“We will get through this,” Harold told Bright during their rare tender father-son moment. Harold’s line could function as the most emblematic of the series—Everwood at its most reflective of life. People endure and overcome hardships. Andy overcame the death of his wife and his fraught relationship with Ephram. Amy overcame Colin’s death. The Abbotts endured and overcame Rose’s cancer. Though people get through tough times multiple times in their lives, it never feels familiar nor is it easier. One acquires wisdom because of the hardship. Ephram compared the experience to breaking a limb at the end of “The Last of Summer” when he wanted to comfort Amy, and he touched on it again in his essay, written for Amy’s Princeton application, about his fatal flaw.
The key part of Harold’s line is “We.’ The line becomes a bearable proposition because of the ‘we’. Bright’s not alone despite how alone he feels. Reid functions as the opposite of Bright. Both made mistakes, but only Bright had other people, his mother and his father, his sister, and his best friend, there for him. Reid had no one. His mother, to overemphasize the contrast between the boys, blamed herself for failing to give her son the support Bright never lacked.
I also see Reid’s suicide attempt as a meta commentary on the challenges of introducing and writing a new character in an established world. Where does a new character fit in any veteran show? He or she usually doesn’t. See Nikki and Paulo. But the millions of readers may challenge that Hannah seamlessly fit into the show last season—only she didn’t. The writers hoped Hannah would challenge the Ephram/Amy relationship, but Sarah Drew and Gregory Smith lacked chemistry. Instead, she fit as Amy’s best friend. Reid acted as a rival to Ephram, but he fit in as Bright’s roommate; however, the writers forgot about Reid for stretches. Ephram told Amy that he was friends with Reid, but the audience saw them have two conversations. So, not really, but Ephram served as an Everyman for their most dramatic story points.
Anyway, Reid’s suicide attempt may reflect the lonely writers trying to inject change and new life into a medium that, largely, rejects change and new life. Audiences want what they always loved. If what they loved permanently changes or dwindles quality-wise, they don’t want it at all. They want that nonsense cancelled.
Of course, Reid’s suicide attempt touches a quiet part of the college experience: loneliness. Stress, too. TV and movies created and maintained the myth of college as the best years of one’s life, full of fun and happiness and people. People don’t start college ever thinking they’ll feel so alone, but they do. The University of Pennsylvania had 10 suicides in three years. Reid had what students called “Penn face.” They appear as if everything is fine when everything is not. The pressure to be perfect overwhelms them. Failing, or struggling through, college represents their first failure in life, especially at an Ivy League school, and they don’t know how to deal nor do they want anyone to think less of them for struggling. Reid wrapped up his college hopes and dreams in his bipolar brother. Failing med school meant he failed him. One of the more poignant lines of the episode belongs to Reid’s mother, who’s mortified and heartbroken to know that not even she knew her boy was lonely.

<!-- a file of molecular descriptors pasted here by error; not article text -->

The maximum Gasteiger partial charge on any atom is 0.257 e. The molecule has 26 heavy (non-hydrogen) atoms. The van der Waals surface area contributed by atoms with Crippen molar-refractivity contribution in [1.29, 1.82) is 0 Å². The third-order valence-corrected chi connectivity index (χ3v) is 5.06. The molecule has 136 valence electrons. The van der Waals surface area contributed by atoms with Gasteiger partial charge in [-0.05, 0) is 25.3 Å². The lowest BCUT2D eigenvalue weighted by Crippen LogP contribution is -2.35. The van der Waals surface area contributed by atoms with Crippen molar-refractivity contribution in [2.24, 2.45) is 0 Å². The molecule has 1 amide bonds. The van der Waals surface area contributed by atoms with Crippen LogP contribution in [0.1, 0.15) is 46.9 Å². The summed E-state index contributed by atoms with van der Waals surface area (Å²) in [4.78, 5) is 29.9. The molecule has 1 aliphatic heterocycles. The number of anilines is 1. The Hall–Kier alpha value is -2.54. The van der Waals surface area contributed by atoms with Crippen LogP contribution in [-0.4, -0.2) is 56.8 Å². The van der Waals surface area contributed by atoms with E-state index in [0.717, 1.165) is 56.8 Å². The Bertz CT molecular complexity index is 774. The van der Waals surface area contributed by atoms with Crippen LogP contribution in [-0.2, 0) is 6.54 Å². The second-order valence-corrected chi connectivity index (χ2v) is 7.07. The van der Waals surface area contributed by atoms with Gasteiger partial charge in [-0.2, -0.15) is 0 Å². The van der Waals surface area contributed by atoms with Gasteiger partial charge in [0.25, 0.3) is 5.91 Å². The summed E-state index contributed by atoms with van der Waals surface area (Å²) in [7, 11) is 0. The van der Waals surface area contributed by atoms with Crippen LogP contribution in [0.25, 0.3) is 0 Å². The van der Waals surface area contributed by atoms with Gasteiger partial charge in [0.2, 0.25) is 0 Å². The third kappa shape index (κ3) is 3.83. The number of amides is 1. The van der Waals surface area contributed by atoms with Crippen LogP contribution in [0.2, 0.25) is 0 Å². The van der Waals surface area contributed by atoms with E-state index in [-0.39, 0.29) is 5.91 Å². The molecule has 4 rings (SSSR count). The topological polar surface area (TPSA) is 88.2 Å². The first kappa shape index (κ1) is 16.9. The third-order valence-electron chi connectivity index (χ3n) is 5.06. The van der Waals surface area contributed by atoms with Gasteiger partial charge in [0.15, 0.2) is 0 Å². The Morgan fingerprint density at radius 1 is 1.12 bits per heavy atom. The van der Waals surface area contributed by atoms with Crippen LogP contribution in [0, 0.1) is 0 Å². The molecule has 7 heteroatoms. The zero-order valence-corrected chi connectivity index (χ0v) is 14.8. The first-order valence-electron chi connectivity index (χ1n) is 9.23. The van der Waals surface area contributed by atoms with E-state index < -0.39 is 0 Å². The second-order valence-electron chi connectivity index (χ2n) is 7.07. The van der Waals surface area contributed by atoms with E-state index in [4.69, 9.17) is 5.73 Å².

Ephram serves as the ‘Why didn’t I see this coming?” character, with Bright and Amy unsure how to react. Reid told Ephram that he couldn’t have done anything, because he would’ve never let him know he needed something done. I can’t remember whether TheWB aired a PSA after the episode urging anyone struggling to reach out to hotline or not, but I’m sure they did. Suicide can’t be ignored or hidden like a shameful secret or perceived as a weakness.
Reid’s story is the crux of the episode. Harold’s and Bright’s parallel problems with the women in their lives is a little side story that leads to their moment. Rose helped Hannah deal by introducing her to the pillow method. Also, “All the Lonely People” begins Everwood’s final stretch, so, of course, Nina remembers she loves Andy.
Anna Fricke wrote the episode. Joyce Chopra directed.